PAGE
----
Nitrosamines are a chemical most of us are exposed to in minute quantities. Nitrosamines can be found in the water we drink, the meats we grill, and the dairy products and produce we eat. However, studies have exposed a link to an increased cancer risk in people who are exposed to great quantities of nitrosamines over an extended period.
How could such exposure occur? One potential way is through contaminated drugs that a person might consume every day for months or even years. Not only has the issue caught the attention of the U.S. Food and Drug Administration (FDA), but it is leading to thousands of legal claims.
FDA bans on nitrosamines in medications
The FDA has already recalled numerous medications for containing unacceptable amounts of nitrosamines. Some of these medications are household names such as Chantix and Zantac.
In some these cases, the drugs were pulled from store shelves temporarily. In other cases, the FDA recommended patients continue using these drugs until their physician could find a suitable replacement. Immediately halting usage of some medications can cause significant health problems in the absence of a replacement drug.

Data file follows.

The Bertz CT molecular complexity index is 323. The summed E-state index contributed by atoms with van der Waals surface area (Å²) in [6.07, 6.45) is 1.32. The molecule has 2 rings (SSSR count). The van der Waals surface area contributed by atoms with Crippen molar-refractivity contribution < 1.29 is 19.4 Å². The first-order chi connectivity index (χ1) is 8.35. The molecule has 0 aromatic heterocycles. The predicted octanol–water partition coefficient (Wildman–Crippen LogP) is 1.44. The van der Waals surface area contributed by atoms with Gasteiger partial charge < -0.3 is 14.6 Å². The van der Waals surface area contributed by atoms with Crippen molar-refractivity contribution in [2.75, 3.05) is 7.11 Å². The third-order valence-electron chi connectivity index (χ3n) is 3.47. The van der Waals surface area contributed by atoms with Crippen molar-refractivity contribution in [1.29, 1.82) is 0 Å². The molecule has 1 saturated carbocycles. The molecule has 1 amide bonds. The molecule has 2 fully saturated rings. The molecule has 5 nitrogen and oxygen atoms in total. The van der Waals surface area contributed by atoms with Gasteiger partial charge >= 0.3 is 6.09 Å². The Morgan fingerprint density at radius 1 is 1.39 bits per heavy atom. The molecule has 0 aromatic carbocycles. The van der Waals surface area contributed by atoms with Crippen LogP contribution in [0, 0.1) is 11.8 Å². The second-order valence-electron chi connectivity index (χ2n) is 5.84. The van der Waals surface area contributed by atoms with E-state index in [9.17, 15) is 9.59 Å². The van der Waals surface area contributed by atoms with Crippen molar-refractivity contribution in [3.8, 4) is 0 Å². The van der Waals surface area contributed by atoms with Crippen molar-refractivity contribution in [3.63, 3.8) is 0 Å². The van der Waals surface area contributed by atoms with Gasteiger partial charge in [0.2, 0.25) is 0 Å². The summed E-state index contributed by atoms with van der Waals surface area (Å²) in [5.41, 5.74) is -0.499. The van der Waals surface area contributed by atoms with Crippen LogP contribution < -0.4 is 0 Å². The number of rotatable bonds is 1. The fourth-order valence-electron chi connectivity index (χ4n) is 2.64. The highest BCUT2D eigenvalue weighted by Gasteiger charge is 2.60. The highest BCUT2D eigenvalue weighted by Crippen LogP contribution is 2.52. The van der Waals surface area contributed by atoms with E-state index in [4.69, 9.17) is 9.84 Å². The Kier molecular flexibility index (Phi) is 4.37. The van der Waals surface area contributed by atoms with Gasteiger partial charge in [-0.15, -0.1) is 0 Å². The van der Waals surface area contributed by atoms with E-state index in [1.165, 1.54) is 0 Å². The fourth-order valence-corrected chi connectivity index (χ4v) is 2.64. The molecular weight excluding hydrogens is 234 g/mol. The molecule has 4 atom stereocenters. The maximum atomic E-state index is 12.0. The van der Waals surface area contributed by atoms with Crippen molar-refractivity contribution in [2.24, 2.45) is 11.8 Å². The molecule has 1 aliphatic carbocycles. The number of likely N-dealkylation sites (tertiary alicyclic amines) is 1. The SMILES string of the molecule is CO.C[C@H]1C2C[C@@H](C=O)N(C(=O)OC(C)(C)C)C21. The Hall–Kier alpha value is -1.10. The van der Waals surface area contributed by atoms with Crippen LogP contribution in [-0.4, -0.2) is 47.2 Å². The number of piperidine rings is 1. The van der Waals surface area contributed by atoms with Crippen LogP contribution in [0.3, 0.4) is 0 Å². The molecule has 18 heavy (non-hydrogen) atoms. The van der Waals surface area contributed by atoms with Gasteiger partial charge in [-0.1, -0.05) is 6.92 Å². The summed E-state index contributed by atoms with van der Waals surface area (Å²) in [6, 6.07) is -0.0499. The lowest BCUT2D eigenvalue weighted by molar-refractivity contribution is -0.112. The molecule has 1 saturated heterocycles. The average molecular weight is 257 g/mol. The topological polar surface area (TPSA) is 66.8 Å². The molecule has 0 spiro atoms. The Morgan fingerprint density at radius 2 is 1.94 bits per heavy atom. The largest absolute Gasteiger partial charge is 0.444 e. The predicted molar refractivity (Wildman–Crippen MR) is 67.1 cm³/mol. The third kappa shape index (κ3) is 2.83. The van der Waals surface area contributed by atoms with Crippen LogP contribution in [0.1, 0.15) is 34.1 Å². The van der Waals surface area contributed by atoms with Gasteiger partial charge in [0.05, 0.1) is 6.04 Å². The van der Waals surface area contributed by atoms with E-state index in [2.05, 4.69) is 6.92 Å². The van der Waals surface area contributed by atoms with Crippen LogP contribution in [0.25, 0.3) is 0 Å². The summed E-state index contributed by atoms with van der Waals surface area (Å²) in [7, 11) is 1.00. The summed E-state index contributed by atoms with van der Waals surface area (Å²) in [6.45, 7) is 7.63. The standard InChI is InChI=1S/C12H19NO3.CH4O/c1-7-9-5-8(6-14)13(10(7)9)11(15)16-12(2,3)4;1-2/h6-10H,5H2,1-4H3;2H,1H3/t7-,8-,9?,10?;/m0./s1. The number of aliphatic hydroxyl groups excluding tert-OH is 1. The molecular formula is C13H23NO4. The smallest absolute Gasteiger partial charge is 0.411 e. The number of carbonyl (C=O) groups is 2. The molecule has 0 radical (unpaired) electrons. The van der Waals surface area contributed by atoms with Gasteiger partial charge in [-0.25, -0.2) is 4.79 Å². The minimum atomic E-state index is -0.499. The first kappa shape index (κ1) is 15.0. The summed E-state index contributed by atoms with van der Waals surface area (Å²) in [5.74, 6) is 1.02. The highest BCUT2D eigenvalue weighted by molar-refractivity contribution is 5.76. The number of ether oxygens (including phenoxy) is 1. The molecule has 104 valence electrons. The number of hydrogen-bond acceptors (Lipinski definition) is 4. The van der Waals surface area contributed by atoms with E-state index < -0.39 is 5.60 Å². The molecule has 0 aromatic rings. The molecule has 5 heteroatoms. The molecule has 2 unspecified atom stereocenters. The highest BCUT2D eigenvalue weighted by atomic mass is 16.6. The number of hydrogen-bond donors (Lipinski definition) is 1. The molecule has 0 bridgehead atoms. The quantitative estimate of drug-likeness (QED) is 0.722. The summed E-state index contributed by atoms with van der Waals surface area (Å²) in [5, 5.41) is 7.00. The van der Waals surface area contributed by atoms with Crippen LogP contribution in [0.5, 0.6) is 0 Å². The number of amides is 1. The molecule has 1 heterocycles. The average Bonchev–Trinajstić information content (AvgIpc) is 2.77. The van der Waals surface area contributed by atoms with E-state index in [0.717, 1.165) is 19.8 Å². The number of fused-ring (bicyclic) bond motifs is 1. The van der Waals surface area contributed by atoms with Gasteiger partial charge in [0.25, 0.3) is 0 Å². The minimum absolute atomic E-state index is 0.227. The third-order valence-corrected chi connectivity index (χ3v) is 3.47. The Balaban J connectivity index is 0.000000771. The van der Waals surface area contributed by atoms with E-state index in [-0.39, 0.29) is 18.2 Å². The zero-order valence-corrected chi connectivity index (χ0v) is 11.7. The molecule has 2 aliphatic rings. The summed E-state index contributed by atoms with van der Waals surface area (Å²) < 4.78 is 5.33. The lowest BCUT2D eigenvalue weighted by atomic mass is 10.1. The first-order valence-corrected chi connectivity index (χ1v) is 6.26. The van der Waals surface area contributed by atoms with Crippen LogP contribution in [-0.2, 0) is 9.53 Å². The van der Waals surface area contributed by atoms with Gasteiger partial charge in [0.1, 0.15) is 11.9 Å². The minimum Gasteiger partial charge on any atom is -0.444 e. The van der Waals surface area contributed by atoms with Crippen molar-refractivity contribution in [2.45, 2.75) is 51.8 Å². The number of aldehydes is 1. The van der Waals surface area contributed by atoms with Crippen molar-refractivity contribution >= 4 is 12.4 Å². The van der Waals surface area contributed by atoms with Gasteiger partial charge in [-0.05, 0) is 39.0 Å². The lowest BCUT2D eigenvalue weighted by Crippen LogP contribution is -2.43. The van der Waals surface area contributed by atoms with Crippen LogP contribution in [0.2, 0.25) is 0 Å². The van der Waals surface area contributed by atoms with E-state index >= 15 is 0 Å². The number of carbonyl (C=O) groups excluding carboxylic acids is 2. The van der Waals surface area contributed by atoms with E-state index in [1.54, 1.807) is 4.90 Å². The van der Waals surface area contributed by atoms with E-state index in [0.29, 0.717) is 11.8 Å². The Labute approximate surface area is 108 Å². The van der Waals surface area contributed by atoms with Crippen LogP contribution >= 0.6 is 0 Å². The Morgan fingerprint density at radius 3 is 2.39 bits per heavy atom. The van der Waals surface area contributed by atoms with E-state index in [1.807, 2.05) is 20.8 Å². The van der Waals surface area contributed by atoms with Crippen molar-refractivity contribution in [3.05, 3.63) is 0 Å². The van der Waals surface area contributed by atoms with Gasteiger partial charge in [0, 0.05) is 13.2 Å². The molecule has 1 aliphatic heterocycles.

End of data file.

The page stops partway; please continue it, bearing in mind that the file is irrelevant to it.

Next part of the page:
The FDA has also requested drug manufacturers to examine their products for the presence of nitrosamines. If a risk is found, manufacturers have until October to perform follow-up testing and notify the FDA of modifications made.
As of now, thousands of legal claims have been filed by people who suffered harm after using drugs contaminated with nitrosamine. However, these lawsuits have seen mixed success, with questions raised on how the use of these drugs is specifically linked to the cancer the plaintiff suffered.
Still, when you are injured due to a defective drug, you do not need to wait for FDA action. You do have the right to pursue a lawsuit if appropriate. Drug manufacturers do not always put consumer safety first and should be held accountable when they prioritize profits over public health.